The highly anticipated summit – Daily The Patriot ReadingS


There were smiles and photo ops galore when President Joe Biden and Xi Jinping met recently for a highly anticipated summit in a suburb of San Francisco. Given that the meeting took place after a long period of trouble between the world’s two largest economies, the results were described as generally positive, although Mr Biden labeled his Chinese counterpart a dictator shortly after they both met. It’s the fake pass that the US leader is prone to. Mr. Xi assured his hosts that the planet was “big enough” for both countries, while Mr. Biden said it was “important” to understand each other. Another step towards reducing tensions is the reopening of military communication lines between Washington and Beijing.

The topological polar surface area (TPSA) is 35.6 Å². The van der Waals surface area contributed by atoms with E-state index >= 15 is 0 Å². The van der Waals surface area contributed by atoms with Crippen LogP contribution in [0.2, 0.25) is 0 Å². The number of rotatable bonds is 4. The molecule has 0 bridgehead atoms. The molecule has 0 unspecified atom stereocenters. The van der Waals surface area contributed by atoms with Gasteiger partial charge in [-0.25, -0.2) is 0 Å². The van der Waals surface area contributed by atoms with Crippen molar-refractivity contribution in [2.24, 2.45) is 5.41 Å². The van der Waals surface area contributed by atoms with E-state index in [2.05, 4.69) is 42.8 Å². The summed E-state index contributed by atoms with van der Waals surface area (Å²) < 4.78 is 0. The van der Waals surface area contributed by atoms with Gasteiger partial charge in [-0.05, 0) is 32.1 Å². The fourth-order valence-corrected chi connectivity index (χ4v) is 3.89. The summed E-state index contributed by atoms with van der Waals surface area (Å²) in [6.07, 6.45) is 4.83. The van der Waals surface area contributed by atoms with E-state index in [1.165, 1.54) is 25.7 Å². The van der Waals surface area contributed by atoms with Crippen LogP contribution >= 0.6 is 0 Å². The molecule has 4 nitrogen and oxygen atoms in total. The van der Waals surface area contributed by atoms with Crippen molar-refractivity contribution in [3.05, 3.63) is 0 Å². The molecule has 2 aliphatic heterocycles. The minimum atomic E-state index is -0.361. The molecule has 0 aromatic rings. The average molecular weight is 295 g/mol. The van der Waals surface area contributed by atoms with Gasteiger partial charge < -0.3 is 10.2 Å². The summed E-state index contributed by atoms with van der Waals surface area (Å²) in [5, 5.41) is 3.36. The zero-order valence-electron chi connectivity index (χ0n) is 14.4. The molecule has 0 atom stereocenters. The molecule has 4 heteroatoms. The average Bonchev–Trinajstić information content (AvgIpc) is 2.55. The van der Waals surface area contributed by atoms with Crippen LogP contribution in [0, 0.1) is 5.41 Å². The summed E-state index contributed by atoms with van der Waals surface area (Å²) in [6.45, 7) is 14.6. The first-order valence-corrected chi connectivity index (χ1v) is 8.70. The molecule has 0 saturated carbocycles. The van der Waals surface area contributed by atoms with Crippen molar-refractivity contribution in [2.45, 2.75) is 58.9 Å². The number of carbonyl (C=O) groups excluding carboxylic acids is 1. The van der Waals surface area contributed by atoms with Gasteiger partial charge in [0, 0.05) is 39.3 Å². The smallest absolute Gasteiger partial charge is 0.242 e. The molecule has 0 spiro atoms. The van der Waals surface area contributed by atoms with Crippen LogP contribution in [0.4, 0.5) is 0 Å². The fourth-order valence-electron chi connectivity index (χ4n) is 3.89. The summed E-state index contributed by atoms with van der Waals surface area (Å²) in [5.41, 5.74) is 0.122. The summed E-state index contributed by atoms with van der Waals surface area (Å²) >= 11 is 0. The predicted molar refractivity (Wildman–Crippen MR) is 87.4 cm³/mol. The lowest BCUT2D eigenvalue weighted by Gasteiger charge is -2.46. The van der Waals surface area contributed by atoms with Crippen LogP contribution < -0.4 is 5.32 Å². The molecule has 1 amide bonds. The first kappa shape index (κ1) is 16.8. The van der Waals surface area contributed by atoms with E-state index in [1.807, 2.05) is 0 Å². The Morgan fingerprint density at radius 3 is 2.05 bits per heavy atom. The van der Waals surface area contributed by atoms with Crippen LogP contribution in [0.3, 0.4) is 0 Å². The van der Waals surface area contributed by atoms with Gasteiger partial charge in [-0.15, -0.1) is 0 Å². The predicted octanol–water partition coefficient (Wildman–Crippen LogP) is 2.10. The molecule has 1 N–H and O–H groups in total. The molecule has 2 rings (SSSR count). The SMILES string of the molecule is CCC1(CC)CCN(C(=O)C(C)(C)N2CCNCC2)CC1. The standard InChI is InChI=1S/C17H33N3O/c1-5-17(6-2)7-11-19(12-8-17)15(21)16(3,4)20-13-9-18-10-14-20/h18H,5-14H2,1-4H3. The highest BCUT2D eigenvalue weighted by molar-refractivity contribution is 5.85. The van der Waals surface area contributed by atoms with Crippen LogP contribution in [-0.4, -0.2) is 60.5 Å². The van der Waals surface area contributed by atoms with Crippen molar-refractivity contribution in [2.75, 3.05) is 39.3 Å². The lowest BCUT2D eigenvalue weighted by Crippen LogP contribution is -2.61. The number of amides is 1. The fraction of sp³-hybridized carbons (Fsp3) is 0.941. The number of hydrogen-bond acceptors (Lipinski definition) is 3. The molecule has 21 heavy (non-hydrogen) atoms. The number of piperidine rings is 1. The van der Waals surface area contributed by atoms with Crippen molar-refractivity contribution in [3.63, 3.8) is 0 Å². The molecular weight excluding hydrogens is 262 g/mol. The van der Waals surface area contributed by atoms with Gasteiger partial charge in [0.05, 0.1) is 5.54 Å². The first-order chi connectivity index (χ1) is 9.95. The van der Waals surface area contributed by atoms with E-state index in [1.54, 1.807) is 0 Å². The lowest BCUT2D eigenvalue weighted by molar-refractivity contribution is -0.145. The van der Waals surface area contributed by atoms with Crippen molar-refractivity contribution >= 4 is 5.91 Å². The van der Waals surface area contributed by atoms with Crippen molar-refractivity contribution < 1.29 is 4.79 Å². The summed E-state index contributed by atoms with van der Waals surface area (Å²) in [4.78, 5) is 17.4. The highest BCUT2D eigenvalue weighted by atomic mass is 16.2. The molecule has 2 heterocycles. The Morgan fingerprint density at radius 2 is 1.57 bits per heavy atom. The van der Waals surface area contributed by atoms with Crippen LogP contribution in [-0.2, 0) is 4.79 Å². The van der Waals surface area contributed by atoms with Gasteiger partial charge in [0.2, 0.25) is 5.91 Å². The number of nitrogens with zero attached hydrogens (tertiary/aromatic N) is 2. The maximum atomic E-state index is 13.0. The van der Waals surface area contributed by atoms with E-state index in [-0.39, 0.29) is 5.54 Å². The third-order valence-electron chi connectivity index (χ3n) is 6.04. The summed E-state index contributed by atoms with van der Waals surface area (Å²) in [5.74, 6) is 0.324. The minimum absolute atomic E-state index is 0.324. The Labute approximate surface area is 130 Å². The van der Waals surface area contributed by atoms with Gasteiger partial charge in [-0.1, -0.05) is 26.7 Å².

No matter how positive the summit was, there should be no doubt that it heralded the end of difficult times for Sino-American relations. According to the Pentagon’s National Defense Strategy last year, China is considered America’s most “major strategic rival.” There’s not much to suggest that this characterization has evolved. The summit was successful in maintaining open lines of communication between the two superpowers in an unstable world. However, there is a risk of a painful collision if both capitals do not handle the relationship and Great Power rivalry responsibly, especially regarding the Taiwan issue. Although the United States still claims to support the One China policy, many in the political arena and organizations in the United States are determined to move Taiwan closer to independence. This is the “red line” Beijing is most concerned about, according to Mr. Xi during the summit. In fact, experts believe that if the Taiwan issue is not handled carefully, it could become a catalyst for an open conflict between the United States and China, as well as war in Ukraine and the Middle East. China should resist this temptation and find a peaceful solution to the Taiwan dispute, while the United States should stick to its One China policy and stop upsetting Beijing. But countries caught in the middle, such as Pakistan (and when these geopolitical “elephants” collide), must avoid the consequences. Promoting neutrality is simple, but the state must take into account all geopolitical vagaries to protect Pakistan’s interests and ensure that the nation is resilient to the shockwaves of external conflict.

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